At least, that’s our best guess. We don’t know exactly where the boundary is or what it’s like. That’s what the IBEX and Voyager missions are trying to find out. IBEX lets us peer into the boundaries of our solar system to get a better idea of what it’s like and what’s happening there. However, because IBEX orbits the Earth, we cannot use it to mark where the boundary is located. That’s where Voyager 1 and 2 come in. Currently, they are directly sampling the boundary region. Several of the instruments on Voyager 1 and 2 are no longer working, including the cameras used to snap the stunning fly-by photos of Jupiter, Saturn, Uranus, and Neptune, but others that detect charged particles and magnetic fields are still gathering data. Both Voyagers are traveling in roughly the same direction as our solar system through the interstellar medium. We expect Voyager 1, the quicker and farther out of the two, to reach the heliopause first. Currently, it’s just over 11 billion miles, or 18 billion kilometers, from the Sun. This is so distant that radio signals from Voyager 1, which are traveling at the speed of light, take 17 hours to reach Earth.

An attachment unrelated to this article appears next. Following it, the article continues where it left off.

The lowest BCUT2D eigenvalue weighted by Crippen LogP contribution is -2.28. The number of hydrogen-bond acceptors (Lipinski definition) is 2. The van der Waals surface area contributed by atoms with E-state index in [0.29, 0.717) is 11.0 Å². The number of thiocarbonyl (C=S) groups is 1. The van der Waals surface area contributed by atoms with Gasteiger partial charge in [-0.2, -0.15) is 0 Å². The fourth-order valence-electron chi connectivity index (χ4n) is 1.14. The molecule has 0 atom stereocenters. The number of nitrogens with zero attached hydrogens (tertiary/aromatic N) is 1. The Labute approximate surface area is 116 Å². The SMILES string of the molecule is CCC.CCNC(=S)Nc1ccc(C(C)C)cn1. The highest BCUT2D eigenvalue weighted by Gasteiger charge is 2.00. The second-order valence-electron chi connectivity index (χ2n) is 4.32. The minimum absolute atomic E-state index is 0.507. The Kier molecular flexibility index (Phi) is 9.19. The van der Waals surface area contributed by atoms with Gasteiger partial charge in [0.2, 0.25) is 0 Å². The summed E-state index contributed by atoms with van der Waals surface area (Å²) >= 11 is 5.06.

Three Criteria

    Before we can declare that Voyager 1 has crossed the heliopause, we are waiting to observe three main changes:

    A decrease in highly energetic charged particles from inside our heliosphere,
    An increase in highly energetic charged particles from outside our heliosphere,
    And a change in the strength and direction of the magnetic field, matching that outside the heliosphere.